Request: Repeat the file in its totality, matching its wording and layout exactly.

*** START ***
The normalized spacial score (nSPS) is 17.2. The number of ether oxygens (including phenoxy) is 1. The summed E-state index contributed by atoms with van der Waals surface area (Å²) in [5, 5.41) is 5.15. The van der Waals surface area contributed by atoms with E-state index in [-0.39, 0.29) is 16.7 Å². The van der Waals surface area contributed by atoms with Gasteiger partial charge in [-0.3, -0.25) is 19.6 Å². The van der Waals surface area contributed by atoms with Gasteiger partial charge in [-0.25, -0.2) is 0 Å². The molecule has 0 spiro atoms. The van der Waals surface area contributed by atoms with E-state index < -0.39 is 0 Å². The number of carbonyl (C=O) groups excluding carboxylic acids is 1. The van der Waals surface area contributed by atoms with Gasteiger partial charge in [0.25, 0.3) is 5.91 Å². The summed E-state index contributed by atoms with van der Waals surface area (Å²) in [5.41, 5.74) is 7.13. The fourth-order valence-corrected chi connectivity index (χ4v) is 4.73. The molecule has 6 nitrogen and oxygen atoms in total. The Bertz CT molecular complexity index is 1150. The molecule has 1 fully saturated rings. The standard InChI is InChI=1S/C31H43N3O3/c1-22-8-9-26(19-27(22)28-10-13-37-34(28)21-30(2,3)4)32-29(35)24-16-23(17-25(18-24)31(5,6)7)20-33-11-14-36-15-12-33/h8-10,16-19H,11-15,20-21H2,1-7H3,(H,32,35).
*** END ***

The normalized spacial score (nSPS) is 17.2. The number of ether oxygens (including phenoxy) is 1. The summed E-state index contributed by atoms with van der Waals surface area (Å²) in [5, 5.41) is 5.15. The van der Waals surface area contributed by atoms with E-state index in [-0.39, 0.29) is 16.7 Å². The van der Waals surface area contributed by atoms with Gasteiger partial charge in [-0.3, -0.25) is 19.6 Å². The van der Waals surface area contributed by atoms with Gasteiger partial charge in [-0.25, -0.2) is 0 Å². The molecule has 0 spiro atoms. The van der Waals surface area contributed by atoms with E-state index < -0.39 is 0 Å². The number of carbonyl (C=O) groups excluding carboxylic acids is 1. The van der Waals surface area contributed by atoms with Gasteiger partial charge in [0.25, 0.3) is 5.91 Å². The summed E-state index contributed by atoms with van der Waals surface area (Å²) in [5.41, 5.74) is 7.13. The fourth-order valence-corrected chi connectivity index (χ4v) is 4.73. The molecule has 6 nitrogen and oxygen atoms in total. The Bertz CT molecular complexity index is 1150. The molecule has 1 fully saturated rings. The standard InChI is InChI=1S/C31H43N3O3/c1-22-8-9-26(19-27(22)28-10-13-37-34(28)21-30(2,3)4)32-29(35)24-16-23(17-25(18-24)31(5,6)7)20-33-11-14-36-15-12-33/h8-10,16-19H,11-15,20-21H2,1-7H3,(H,32,35).